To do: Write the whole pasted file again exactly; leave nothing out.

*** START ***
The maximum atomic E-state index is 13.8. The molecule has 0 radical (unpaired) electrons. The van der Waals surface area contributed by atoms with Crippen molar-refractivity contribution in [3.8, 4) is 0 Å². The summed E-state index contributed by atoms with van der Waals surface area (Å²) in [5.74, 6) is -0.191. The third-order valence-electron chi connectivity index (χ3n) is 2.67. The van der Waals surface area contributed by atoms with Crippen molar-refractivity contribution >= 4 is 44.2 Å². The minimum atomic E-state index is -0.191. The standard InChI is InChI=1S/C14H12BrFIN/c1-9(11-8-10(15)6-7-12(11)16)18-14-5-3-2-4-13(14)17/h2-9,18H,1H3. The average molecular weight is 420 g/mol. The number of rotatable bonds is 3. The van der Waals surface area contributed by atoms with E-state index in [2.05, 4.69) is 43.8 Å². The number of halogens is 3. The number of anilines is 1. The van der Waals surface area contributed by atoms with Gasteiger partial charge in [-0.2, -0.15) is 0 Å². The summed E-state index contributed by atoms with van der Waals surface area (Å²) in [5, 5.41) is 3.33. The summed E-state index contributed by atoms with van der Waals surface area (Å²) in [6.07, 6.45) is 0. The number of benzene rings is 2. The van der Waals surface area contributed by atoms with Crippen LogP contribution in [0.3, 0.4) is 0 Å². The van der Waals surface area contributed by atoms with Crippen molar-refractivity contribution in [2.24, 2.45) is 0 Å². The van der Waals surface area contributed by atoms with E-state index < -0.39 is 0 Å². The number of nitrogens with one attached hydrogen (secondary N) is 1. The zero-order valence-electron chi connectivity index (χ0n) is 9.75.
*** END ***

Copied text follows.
The maximum atomic E-state index is 13.8. The molecule has 0 radical (unpaired) electrons. The van der Waals surface area contributed by atoms with Crippen molar-refractivity contribution in [3.8, 4) is 0 Å². The summed E-state index contributed by atoms with van der Waals surface area (Å²) in [5.74, 6) is -0.191. The third-order valence-electron chi connectivity index (χ3n) is 2.67. The van der Waals surface area contributed by atoms with Crippen molar-refractivity contribution >= 4 is 44.2 Å². The minimum atomic E-state index is -0.191. The standard InChI is InChI=1S/C14H12BrFIN/c1-9(11-8-10(15)6-7-12(11)16)18-14-5-3-2-4-13(14)17/h2-9,18H,1H3. The average molecular weight is 420 g/mol. The number of rotatable bonds is 3. The van der Waals surface area contributed by atoms with E-state index in [2.05, 4.69) is 43.8 Å². The number of halogens is 3. The number of anilines is 1. The van der Waals surface area contributed by atoms with Gasteiger partial charge in [-0.2, -0.15) is 0 Å². The summed E-state index contributed by atoms with van der Waals surface area (Å²) in [5, 5.41) is 3.33. The summed E-state index contributed by atoms with van der Waals surface area (Å²) in [6.07, 6.45) is 0. The number of benzene rings is 2. The van der Waals surface area contributed by atoms with Crippen LogP contribution in [0.3, 0.4) is 0 Å². The van der Waals surface area contributed by atoms with Crippen molar-refractivity contribution in [2.24, 2.45) is 0 Å². The van der Waals surface area contributed by atoms with E-state index < -0.39 is 0 Å². The number of nitrogens with one attached hydrogen (secondary N) is 1. The zero-order valence-electron chi connectivity index (χ0n) is 9.75.